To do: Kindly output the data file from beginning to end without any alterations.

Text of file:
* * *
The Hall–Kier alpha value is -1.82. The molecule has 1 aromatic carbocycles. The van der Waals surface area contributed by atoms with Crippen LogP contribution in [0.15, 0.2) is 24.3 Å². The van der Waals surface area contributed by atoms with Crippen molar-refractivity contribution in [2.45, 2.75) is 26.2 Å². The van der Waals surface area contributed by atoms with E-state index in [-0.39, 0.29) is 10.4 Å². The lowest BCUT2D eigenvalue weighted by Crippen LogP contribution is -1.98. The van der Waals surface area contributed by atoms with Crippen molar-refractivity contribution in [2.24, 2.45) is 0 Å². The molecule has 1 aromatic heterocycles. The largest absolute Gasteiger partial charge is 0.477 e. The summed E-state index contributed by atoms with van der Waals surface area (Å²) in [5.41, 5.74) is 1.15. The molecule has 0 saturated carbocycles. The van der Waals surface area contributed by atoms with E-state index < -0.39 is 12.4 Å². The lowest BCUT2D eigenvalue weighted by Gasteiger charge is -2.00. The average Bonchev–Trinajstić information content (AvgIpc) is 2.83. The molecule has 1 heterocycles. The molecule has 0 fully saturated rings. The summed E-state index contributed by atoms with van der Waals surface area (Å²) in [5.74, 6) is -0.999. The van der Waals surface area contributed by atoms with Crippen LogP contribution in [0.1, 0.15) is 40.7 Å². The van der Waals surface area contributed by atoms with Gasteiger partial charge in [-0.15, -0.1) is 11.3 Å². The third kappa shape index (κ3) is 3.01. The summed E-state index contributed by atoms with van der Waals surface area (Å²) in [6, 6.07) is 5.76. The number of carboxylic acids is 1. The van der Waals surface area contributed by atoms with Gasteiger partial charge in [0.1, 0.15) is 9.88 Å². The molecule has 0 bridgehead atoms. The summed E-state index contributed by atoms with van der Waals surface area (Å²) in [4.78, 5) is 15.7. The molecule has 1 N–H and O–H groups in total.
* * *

The Hall–Kier alpha value is -1.82. The molecule has 1 aromatic carbocycles. The van der Waals surface area contributed by atoms with Crippen LogP contribution in [0.15, 0.2) is 24.3 Å². The van der Waals surface area contributed by atoms with Crippen molar-refractivity contribution in [2.45, 2.75) is 26.2 Å². The van der Waals surface area contributed by atoms with E-state index in [-0.39, 0.29) is 10.4 Å². The lowest BCUT2D eigenvalue weighted by Crippen LogP contribution is -1.98. The van der Waals surface area contributed by atoms with Crippen molar-refractivity contribution in [2.24, 2.45) is 0 Å². The molecule has 1 aromatic heterocycles. The largest absolute Gasteiger partial charge is 0.477 e. The summed E-state index contributed by atoms with van der Waals surface area (Å²) in [5.41, 5.74) is 1.15. The molecule has 0 saturated carbocycles. The van der Waals surface area contributed by atoms with E-state index < -0.39 is 12.4 Å². The lowest BCUT2D eigenvalue weighted by Gasteiger charge is -2.00. The average Bonchev–Trinajstić information content (AvgIpc) is 2.83. The molecule has 1 heterocycles. The molecule has 0 fully saturated rings. The summed E-state index contributed by atoms with van der Waals surface area (Å²) in [5.74, 6) is -0.999. The van der Waals surface area contributed by atoms with Crippen LogP contribution in [0.1, 0.15) is 40.7 Å². The van der Waals surface area contributed by atoms with Gasteiger partial charge in [-0.15, -0.1) is 11.3 Å². The third kappa shape index (κ3) is 3.01. The summed E-state index contributed by atoms with van der Waals surface area (Å²) in [6, 6.07) is 5.76. The number of carboxylic acids is 1. The van der Waals surface area contributed by atoms with Gasteiger partial charge in [0.1, 0.15) is 9.88 Å². The molecule has 0 bridgehead atoms. The summed E-state index contributed by atoms with van der Waals surface area (Å²) in [4.78, 5) is 15.7. The molecule has 1 N–H and O–H groups in total.